During its iPad mini launch event today Apple updated many members of its Mac lineup. The 13-inch MacBook Pro, iMac and Mac mini all got updated today. For the iMac and Mac mini, Apple introduced a new feature that I honestly expected it to debut much earlier: Fusion Drive. 

The idea is simple. Apple offers either solid state or mechanical HDD storage in its iMac and Mac mini. End users have to choose between performance or capacity/cost-per-GB. With Fusion Drive, Apple is attempting to offer the best of both worlds.

The new iMac and Mac mini can be outfitted with a Fusion Drive option that couples 128GB of NAND flash with either a 1TB or 3TB hard drive. The Fusion part comes in courtesy of Apple's software that takes the two independent drives and presents them to the user as a single volume. Originally I thought this might be SSD caching but after poking around the new iMacs and talking to Apple I have a better understanding of what's going on. 

For starters, the 128GB of NAND is simply an SSD on a custom form factor PCB with the same connector that's used in the new MacBook Air and rMBP models. I would expect this SSD to use the same Toshiba or Samsung controllers we've seen in other Macs. The iMac I played with had a Samsung based SSD inside.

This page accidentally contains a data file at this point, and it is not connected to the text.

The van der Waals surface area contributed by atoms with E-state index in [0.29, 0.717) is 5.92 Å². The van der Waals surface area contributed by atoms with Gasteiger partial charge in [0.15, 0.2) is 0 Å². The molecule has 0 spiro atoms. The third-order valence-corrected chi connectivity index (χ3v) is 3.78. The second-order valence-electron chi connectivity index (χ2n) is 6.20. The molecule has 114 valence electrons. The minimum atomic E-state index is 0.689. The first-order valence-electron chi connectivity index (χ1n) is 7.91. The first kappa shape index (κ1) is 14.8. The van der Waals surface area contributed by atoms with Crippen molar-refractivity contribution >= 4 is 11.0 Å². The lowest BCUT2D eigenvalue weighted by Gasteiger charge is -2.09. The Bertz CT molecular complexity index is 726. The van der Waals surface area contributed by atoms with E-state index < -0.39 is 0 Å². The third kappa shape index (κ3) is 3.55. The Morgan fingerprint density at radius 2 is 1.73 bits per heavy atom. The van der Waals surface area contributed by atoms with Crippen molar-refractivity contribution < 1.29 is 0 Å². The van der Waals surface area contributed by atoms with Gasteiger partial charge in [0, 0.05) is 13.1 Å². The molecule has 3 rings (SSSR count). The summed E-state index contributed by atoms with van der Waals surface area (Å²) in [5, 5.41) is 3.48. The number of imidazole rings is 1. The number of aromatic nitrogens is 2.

Total volume size is the sum of both parts. In the case of the 128GB + 1TB option, the total available storage is ~1.1TB. The same is true for the 128GB + 3TB option (~3.1TB total storage).

By default the OS and all preloaded applications are physically stored on the 128GB of NAND flash. But what happens when you go to write to the array?

With Fusion Drive enabled, Apple creates a 4GB write buffer on the NAND itself. Any writes that come in to the array hit this 4GB buffer first, which acts as sort of a write cache. Any additional writes cause the buffer to spill over to the hard disk. The idea here is that hopefully 4GB will be enough to accommodate any small file random writes which could otherwise significantly bog down performance. Having those writes buffer in NAND helps deliver SSD-like performance for light use workloads.